From Baldur Bjarnason, writing at Futurebook:
The greatest threat to the continuing survival of the publishing industry is… the publishing industry
Most incumbents in the industry misunderstand the origin and nature of piracy, how it develops, how it is fostered, and how it thrives. If they did, they’d drop DRM and be scrambling around to transform the industry practices that threaten publishing’s very survival
They don’t understand that piracy is a function of community, not technology.
You can see this process repeat itself several times over in other segments of the comics and TV industry:
Restrictions lock out a large group of interested buyers.
A segment of those buyers form a piracy group reasoning that they can’t be harming anybody because none of them could pay even if they wanted to.
A community is formed that grows used to getting stuff for free.
The existence of the community readjusts the audience’s expectations of what is right and what is wrong.
Piracy becomes endemic and impossible to eradicate, even if you do address all of the concerns that caused the groups to form in the first place.
Attempts to take out the communities result in massive consumer backlash because the consumer now expects these things for free.
The reason why this happens is simple: excepting major taboos, human beings rely on social proof to tell them what is right and what is wrong.
Your average reader’s internal compass for right and wrong is going to take its adjustments from the surrounding social group. The human animal is social to such a degree that the existence of an established community is going to weigh heavier than the voices of lone authors or the PR missives of large companies. People will use social proof to rationalise cheating. Many people will ignore their own beliefs and conscience if most of those they see as their peers say or act differently.
The tragedy of modern publishing is that the industry seems to be trying its best to promote and foster the creation of ebook piracy groups.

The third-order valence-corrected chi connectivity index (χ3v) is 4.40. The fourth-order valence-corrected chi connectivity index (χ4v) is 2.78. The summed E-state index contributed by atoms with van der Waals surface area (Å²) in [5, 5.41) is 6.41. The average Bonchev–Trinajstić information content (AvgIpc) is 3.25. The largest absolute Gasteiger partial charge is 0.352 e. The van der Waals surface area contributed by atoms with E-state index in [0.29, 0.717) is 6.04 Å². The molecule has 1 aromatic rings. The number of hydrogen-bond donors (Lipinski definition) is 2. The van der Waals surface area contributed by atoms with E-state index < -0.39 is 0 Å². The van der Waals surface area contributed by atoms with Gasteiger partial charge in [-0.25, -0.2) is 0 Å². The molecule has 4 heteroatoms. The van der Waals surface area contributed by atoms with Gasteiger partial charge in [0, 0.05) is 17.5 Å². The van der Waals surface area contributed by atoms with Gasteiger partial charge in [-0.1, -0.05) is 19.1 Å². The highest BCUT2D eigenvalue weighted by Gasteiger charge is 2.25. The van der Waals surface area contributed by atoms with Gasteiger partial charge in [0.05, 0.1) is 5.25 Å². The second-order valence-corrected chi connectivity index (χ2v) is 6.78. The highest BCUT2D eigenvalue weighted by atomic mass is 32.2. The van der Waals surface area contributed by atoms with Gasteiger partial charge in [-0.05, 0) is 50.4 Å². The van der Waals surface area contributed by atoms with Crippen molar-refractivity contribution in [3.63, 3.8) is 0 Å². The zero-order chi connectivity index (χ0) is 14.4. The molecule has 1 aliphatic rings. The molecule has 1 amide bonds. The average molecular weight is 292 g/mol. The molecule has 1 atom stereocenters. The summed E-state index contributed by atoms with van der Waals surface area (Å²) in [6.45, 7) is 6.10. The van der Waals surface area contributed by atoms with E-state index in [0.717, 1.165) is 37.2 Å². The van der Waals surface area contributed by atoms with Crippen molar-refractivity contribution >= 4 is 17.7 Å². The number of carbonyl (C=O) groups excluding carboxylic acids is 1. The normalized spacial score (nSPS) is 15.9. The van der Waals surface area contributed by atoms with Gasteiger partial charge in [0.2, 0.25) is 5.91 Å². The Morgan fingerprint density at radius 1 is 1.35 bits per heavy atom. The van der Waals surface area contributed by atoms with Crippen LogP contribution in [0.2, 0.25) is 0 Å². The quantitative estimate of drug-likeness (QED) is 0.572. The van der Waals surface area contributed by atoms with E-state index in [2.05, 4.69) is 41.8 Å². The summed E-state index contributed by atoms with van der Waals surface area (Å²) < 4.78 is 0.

They enforce strict geographical restrictions that exclude large markets that are used to buying their books in english (most of northern Europe, for example).
Amazon’s regional surcharges mean that the ebooks that are available are more expensive.
They implement DRM that restricts, sometimes severely, fair use, note-taking, text-to-voice, and clipping.
They sometimes strip the ebook files themselves of covers, leaving the reader with ugly, generic, covers.
The legal ebook versions are much more likely to be filled with errors or even missing text than their print equivalents, leaving buyers uncertain as to whether they should buy more new titles.
Piracy groups solve these problems for many readers. (Note, I am not talking about generic piracy groups that unload hundreds of titles at a time, most of which have clearly never been read.) That the publishing industry stops creating these problems is essential to its survival. Now’s the time to do it. It’s still early days in the ebook transition and the industry has a narrow window of opportunity to address these problems before these groups become more common.
You should read the rest: The Community’s the Thing. I don’t have much to add to this excellent discussion of the origins of content piracy, except to point out there is a mainstream publisher who gets it. In fact, it’s the only mainstream publisher that I actually deal with directly. But for this one exception, I get all my books from Amazon’s site because Amazon’s shopping experience is so great. Why do I go to this publisher’s website? Check out this blurb:
You get lifetime access to ebooks you purchase through [our website]. Whenever possible we provide them to you in five DRM-free file formats — PDF, ePub, Kindle-compatible .mobi, DAISY, and Android .apk. Our ebooks are enhanced with color images. They are fully searchable, and you can cut-and-paste and print them. We also alert you when we’ve updated your ebooks with corrections and additions. Now includes Dropbox syncing.
You don’t get that from a pirated book (or from any other mainstream publisher). This publisher considers piracy “an early-stage marketing investment”. The head of the company says:
… the losses due to piracy are far outweighed by the benefits of the free flow of information, which makes the world richer, and develops new markets for legitimate content. Most of the people who are downloading unauthorized copies of [our] books would never have paid us for them anyway; meanwhile, hundreds of thousands of others are buying content from us, many of them in countries that we were never able to do business with when our products were not available in digital form.
This is a publisher that sells to the crowd most likely to be acculturated to online piracy. And they sell bundles. For example, for a print book that they sell for $24.99 might cost $19.99 in ebook form, but you get them bundled for $27.49. And this is for books where having both has real value to the consumer.
As you may have guessed, this isn’t one of the Big Six. I’m talking about O’Reilly Books. A lot of folks here may have never heard of them because they sell to geeks. They even sell books by other publishers on their website. They are advertising a Microsoft Press book on their home page right now. Don’t let any of the Big Six tell you that this stuff can’t be done. It is being done.
Guest post by William Ockham